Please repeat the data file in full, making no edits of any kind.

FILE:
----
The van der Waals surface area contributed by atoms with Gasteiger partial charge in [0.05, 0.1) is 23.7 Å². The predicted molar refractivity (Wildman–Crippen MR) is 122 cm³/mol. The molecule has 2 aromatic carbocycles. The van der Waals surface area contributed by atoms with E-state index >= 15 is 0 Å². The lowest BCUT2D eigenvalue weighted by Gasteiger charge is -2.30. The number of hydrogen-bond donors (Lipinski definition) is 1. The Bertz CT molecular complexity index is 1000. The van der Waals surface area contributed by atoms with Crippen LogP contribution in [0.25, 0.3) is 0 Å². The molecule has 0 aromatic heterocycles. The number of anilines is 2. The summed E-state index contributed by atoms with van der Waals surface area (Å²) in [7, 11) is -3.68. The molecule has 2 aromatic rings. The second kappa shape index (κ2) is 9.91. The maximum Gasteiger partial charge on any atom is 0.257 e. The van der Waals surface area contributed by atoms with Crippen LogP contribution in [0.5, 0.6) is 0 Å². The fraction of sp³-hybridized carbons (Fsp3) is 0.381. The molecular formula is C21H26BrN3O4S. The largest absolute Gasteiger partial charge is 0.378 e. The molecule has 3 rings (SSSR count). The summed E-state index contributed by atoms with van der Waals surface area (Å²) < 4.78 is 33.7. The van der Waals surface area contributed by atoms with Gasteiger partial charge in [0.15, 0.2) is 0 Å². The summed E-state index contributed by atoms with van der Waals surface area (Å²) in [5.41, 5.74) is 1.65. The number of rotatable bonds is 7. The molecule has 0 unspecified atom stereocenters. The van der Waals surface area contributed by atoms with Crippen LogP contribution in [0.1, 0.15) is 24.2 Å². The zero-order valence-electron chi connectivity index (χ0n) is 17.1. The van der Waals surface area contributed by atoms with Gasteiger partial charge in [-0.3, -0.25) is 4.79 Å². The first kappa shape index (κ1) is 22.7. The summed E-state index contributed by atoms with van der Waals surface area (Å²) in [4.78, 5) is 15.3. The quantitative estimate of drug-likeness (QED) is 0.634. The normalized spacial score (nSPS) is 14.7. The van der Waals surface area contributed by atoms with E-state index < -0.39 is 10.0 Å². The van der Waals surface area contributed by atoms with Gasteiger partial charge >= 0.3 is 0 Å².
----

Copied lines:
The van der Waals surface area contributed by atoms with Gasteiger partial charge in [0.05, 0.1) is 23.7 Å². The predicted molar refractivity (Wildman–Crippen MR) is 122 cm³/mol. The molecule has 2 aromatic carbocycles. The van der Waals surface area contributed by atoms with E-state index >= 15 is 0 Å². The lowest BCUT2D eigenvalue weighted by Gasteiger charge is -2.30. The number of hydrogen-bond donors (Lipinski definition) is 1. The Bertz CT molecular complexity index is 1000. The van der Waals surface area contributed by atoms with Crippen LogP contribution in [0.25, 0.3) is 0 Å². The molecule has 0 aromatic heterocycles. The number of anilines is 2. The summed E-state index contributed by atoms with van der Waals surface area (Å²) in [7, 11) is -3.68. The molecule has 2 aromatic rings. The second kappa shape index (κ2) is 9.91. The maximum Gasteiger partial charge on any atom is 0.257 e. The van der Waals surface area contributed by atoms with Crippen LogP contribution in [0.5, 0.6) is 0 Å². The fraction of sp³-hybridized carbons (Fsp3) is 0.381. The molecular formula is C21H26BrN3O4S. The largest absolute Gasteiger partial charge is 0.378 e. The molecule has 3 rings (SSSR count). The summed E-state index contributed by atoms with van der Waals surface area (Å²) < 4.78 is 33.7. The van der Waals surface area contributed by atoms with Gasteiger partial charge in [0.15, 0.2) is 0 Å². The summed E-state index contributed by atoms with van der Waals surface area (Å²) in [5.41, 5.74) is 1.65. The number of rotatable bonds is 7. The molecule has 0 unspecified atom stereocenters. The van der Waals surface area contributed by atoms with Crippen LogP contribution in [0.1, 0.15) is 24.2 Å². The zero-order valence-electron chi connectivity index (χ0n) is 17.1. The van der Waals surface area contributed by atoms with Gasteiger partial charge in [-0.3, -0.25) is 4.79 Å². The first kappa shape index (κ1) is 22.7. The summed E-state index contributed by atoms with van der Waals surface area (Å²) in [4.78, 5) is 15.3. The quantitative estimate of drug-likeness (QED) is 0.634. The normalized spacial score (nSPS) is 14.7. The van der Waals surface area contributed by atoms with E-state index < -0.39 is 10.0 Å². The van der Waals surface area contributed by atoms with Gasteiger partial charge >= 0.3 is 0 Å².